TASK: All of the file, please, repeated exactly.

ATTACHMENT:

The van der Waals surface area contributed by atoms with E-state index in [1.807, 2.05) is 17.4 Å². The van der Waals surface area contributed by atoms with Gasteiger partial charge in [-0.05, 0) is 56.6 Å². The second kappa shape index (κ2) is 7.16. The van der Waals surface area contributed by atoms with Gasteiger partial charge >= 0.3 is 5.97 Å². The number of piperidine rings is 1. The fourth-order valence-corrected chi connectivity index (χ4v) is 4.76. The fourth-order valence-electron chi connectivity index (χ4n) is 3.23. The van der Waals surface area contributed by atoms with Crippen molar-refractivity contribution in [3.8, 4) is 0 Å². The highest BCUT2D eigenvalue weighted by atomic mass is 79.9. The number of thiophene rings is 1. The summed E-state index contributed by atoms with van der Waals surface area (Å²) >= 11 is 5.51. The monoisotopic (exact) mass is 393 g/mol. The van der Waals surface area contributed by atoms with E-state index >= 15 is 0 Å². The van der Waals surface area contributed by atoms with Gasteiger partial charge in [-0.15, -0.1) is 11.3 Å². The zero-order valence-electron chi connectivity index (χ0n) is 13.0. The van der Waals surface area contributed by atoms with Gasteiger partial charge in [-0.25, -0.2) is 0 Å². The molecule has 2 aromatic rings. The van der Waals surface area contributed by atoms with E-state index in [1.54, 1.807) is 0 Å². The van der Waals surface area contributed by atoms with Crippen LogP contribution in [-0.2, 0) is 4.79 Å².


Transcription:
The van der Waals surface area contributed by atoms with E-state index in [1.807, 2.05) is 17.4 Å². The van der Waals surface area contributed by atoms with Gasteiger partial charge in [-0.05, 0) is 56.6 Å². The second kappa shape index (κ2) is 7.16. The van der Waals surface area contributed by atoms with Gasteiger partial charge >= 0.3 is 5.97 Å². The number of piperidine rings is 1. The fourth-order valence-corrected chi connectivity index (χ4v) is 4.76. The fourth-order valence-electron chi connectivity index (χ4n) is 3.23. The van der Waals surface area contributed by atoms with Crippen molar-refractivity contribution in [3.8, 4) is 0 Å². The highest BCUT2D eigenvalue weighted by atomic mass is 79.9. The number of thiophene rings is 1. The summed E-state index contributed by atoms with van der Waals surface area (Å²) >= 11 is 5.51. The monoisotopic (exact) mass is 393 g/mol. The van der Waals surface area contributed by atoms with E-state index >= 15 is 0 Å². The van der Waals surface area contributed by atoms with Gasteiger partial charge in [-0.15, -0.1) is 11.3 Å². The zero-order valence-electron chi connectivity index (χ0n) is 13.0. The van der Waals surface area contributed by atoms with Gasteiger partial charge in [-0.25, -0.2) is 0 Å². The molecule has 2 aromatic rings. The van der Waals surface area contributed by atoms with E-state index in [1.54, 1.807) is 0 Å². The van der Waals surface area contributed by atoms with Crippen LogP contribution in [-0.2, 0) is 4.79 Å².